Can I just ask what medication your wife has been prescribed and how the consultant framed the need for the medication?

    The dementia journey is a long one, with many unpredictable twists and turns. I would have thought it unlikely that you could conceal the diagnosis from your wife for too long. If she does have some form of dementia (and again there may be more tests to investigate this further - has she had a brain scan yet?), there will eventually come a time when the potential meaning of her diagnosis will fade from her mind.

    If she becomes depressed in the future, that could be as much to do with the actual symptoms (and associated frustrations, anxiety, etc) of her condition as with any diagnosis.

    The following factsheets from the Alzheimer's Society's web site might be of interest (there is a link in the top left corner of this page to all the factsheets):

    http://www.alzheimers.org.uk/How_is_dementia_diagnosed/Conditions_with_dementia-like_symptoms/info_depression.htm

    http://www.alzheimers.org.uk/After_diagnosis/advice_whatif.htm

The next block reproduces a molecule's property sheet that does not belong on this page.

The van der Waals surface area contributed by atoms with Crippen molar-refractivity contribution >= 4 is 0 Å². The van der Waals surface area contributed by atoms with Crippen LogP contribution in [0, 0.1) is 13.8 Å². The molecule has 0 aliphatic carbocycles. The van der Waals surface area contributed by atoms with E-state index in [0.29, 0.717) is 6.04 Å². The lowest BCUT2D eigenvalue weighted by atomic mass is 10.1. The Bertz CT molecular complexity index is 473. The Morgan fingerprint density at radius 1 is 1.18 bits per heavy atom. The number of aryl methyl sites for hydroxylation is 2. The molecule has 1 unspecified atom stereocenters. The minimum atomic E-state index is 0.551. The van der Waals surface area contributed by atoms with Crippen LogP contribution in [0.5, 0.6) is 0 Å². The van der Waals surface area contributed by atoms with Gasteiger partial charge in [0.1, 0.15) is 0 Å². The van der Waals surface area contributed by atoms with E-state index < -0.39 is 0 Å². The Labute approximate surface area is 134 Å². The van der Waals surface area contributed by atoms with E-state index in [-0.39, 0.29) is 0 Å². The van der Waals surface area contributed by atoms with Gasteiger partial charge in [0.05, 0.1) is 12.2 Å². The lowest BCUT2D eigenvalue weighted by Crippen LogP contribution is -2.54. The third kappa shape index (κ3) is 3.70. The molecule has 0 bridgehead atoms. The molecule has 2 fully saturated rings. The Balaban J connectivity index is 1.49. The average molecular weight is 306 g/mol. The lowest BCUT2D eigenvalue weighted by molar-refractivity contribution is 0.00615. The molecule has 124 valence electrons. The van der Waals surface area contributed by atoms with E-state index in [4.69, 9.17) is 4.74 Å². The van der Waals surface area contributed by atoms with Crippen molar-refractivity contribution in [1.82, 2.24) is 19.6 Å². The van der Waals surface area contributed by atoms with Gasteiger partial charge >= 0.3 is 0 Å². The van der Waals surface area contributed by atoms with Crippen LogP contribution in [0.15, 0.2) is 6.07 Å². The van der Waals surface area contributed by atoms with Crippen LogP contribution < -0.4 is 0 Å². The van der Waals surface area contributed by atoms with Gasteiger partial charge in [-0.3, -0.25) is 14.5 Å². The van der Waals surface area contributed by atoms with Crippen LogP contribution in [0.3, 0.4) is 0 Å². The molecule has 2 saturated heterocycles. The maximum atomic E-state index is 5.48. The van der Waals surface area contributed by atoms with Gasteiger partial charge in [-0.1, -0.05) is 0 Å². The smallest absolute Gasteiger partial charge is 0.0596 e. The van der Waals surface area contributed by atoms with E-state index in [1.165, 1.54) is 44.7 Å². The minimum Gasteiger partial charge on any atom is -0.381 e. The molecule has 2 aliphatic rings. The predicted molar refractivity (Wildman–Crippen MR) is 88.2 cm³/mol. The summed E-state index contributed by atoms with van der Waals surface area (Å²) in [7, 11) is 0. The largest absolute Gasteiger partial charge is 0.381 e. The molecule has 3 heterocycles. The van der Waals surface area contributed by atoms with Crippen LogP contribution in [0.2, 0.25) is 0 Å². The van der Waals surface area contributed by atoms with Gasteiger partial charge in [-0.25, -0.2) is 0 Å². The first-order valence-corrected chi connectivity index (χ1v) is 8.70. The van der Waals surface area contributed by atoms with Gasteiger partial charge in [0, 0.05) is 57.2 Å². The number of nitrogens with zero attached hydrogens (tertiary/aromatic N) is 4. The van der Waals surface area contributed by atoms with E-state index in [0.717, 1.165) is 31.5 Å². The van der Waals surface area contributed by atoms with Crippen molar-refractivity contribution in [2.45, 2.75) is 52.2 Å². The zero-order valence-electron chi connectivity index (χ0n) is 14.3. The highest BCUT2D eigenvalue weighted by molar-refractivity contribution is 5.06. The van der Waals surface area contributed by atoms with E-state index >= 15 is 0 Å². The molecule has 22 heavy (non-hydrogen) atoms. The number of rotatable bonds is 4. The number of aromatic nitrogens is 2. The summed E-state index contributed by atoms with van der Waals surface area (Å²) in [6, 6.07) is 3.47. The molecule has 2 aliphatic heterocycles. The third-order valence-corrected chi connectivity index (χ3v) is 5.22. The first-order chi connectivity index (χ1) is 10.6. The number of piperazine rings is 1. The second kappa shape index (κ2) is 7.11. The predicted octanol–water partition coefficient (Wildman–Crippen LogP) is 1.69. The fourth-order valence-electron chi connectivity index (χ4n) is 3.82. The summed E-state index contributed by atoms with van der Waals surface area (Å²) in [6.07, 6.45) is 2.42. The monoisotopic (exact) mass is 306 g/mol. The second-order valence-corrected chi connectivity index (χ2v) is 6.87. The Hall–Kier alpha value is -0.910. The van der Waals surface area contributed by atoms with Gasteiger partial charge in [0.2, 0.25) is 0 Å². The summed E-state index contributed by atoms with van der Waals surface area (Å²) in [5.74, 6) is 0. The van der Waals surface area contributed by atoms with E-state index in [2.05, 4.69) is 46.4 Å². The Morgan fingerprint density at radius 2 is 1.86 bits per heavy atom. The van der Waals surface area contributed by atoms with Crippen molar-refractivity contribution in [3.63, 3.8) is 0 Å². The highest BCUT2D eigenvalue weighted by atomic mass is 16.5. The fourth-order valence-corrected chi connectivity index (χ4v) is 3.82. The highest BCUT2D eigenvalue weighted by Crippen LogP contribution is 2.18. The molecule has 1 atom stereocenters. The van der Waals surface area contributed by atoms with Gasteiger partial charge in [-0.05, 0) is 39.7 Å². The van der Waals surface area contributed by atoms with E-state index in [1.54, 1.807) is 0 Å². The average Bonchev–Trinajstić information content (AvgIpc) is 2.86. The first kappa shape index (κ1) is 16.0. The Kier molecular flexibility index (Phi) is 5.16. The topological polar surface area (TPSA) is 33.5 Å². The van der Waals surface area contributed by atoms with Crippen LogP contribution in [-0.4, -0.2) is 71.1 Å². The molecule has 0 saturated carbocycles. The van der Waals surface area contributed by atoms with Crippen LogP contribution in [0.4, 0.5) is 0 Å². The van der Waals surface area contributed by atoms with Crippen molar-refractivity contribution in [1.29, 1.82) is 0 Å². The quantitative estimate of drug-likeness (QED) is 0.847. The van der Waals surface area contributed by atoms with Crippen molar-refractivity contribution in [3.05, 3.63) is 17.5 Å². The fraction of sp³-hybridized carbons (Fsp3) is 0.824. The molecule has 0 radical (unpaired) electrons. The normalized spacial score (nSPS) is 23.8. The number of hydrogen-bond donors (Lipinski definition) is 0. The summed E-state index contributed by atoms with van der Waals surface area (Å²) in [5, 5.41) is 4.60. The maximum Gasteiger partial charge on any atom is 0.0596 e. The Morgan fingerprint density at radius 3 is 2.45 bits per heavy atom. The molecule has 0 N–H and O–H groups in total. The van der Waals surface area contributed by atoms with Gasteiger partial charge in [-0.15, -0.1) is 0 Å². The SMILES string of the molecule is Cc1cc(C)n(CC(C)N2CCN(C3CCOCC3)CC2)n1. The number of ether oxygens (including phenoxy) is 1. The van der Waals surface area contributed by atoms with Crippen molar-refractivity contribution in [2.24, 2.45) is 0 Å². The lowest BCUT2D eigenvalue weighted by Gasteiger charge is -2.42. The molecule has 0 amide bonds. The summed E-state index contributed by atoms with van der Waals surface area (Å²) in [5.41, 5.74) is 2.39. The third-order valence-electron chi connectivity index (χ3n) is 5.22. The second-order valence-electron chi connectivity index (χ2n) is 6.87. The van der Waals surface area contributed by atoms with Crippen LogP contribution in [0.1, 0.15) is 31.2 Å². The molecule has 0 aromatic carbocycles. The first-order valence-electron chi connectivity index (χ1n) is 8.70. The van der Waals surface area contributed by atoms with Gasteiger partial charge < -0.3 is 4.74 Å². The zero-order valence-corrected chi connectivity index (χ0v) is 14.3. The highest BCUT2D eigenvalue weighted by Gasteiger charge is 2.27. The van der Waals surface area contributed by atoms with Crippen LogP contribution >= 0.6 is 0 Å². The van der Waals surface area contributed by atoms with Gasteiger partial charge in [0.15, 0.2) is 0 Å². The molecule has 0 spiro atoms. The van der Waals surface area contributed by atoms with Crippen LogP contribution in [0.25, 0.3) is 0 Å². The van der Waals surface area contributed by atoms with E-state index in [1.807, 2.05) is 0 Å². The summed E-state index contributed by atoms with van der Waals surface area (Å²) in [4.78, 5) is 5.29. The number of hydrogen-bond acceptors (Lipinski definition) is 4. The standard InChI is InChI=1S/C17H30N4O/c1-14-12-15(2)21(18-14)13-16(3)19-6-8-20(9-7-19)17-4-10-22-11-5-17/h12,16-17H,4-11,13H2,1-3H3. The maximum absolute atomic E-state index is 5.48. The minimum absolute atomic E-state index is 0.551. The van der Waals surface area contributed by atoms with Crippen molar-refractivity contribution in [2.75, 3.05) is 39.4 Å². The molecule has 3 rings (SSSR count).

Take care,

    Sandy
     
  14. connie

    connie Registered User

    Mar 7, 2004
    9,519
    Frinton-on-Sea
    Hi norweigein blue, been on holiday, just logged in again.


    Lionel was diagnosed when he was just 60, took the diagnosis' very well' at the time.....now five years on, his memory is cloudy and confused.....but I am so, so gratfull for that time when we could do "all the normal things", and talk of planning for tomorrow, although I knew their was no tomorrow in our case.

    We have had some very, very good times in between, so my advice for you is "go with the flow and if you can do it - DO IT, tomorrow brings another day, another dimension" Go for it. Love,
     
  15. Norwegian Blue

    Norwegian Blue Registered User

    Oct 1, 2006
    2
    Thanks for help

    thanks for for all the helpful advice and kind thoughts.

    Sandy to answer your questions, the drug prescribed is Aricept 5 mg daily. And the specialist did not give me any advice except to make an appointment for December.

    What I propose is to raise the possibiolity of AD with my wife after we have a short holiday in November, and then let the specialist confirm this ( or otherwise) in December.

    I do plan to do more activities in the future, ie to make the most of our time as many of you have suggested.

    Thanks again for all your advice.